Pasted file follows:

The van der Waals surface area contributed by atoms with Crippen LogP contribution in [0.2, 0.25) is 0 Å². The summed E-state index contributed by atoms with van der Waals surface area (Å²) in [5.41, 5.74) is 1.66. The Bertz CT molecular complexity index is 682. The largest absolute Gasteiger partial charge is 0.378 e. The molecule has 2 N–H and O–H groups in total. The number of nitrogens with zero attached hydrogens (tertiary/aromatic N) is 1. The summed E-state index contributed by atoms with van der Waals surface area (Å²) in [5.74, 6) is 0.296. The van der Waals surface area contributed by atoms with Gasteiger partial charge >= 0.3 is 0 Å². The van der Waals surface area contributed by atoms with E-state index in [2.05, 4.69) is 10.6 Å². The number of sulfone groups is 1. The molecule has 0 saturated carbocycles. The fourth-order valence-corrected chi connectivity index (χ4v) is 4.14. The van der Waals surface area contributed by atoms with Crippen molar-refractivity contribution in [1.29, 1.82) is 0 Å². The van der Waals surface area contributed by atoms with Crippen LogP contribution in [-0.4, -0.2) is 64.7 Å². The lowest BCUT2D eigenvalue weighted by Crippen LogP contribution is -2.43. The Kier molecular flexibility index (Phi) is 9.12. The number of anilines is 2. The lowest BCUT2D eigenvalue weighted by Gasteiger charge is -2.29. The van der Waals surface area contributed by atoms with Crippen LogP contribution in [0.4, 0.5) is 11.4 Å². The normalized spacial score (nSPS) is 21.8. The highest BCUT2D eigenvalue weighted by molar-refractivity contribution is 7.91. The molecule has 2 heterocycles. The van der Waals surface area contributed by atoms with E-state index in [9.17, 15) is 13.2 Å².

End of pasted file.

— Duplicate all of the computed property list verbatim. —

The van der Waals surface area contributed by atoms with Crippen LogP contribution in [0.2, 0.25) is 0 Å². The summed E-state index contributed by atoms with van der Waals surface area (Å²) in [5.41, 5.74) is 1.66. The Bertz CT molecular complexity index is 682. The largest absolute Gasteiger partial charge is 0.378 e. The molecule has 2 N–H and O–H groups in total. The number of nitrogens with zero attached hydrogens (tertiary/aromatic N) is 1. The summed E-state index contributed by atoms with van der Waals surface area (Å²) in [5.74, 6) is 0.296. The van der Waals surface area contributed by atoms with Gasteiger partial charge >= 0.3 is 0 Å². The van der Waals surface area contributed by atoms with E-state index in [2.05, 4.69) is 10.6 Å². The number of sulfone groups is 1. The molecule has 0 saturated carbocycles. The fourth-order valence-corrected chi connectivity index (χ4v) is 4.14. The van der Waals surface area contributed by atoms with Crippen molar-refractivity contribution in [1.29, 1.82) is 0 Å². The van der Waals surface area contributed by atoms with Crippen LogP contribution in [-0.4, -0.2) is 64.7 Å². The lowest BCUT2D eigenvalue weighted by Crippen LogP contribution is -2.43. The Kier molecular flexibility index (Phi) is 9.12. The number of anilines is 2. The lowest BCUT2D eigenvalue weighted by Gasteiger charge is -2.29. The van der Waals surface area contributed by atoms with Crippen LogP contribution in [0.4, 0.5) is 11.4 Å². The normalized spacial score (nSPS) is 21.8. The highest BCUT2D eigenvalue weighted by molar-refractivity contribution is 7.91. The molecule has 2 heterocycles. The van der Waals surface area contributed by atoms with E-state index in [9.17, 15) is 13.2 Å².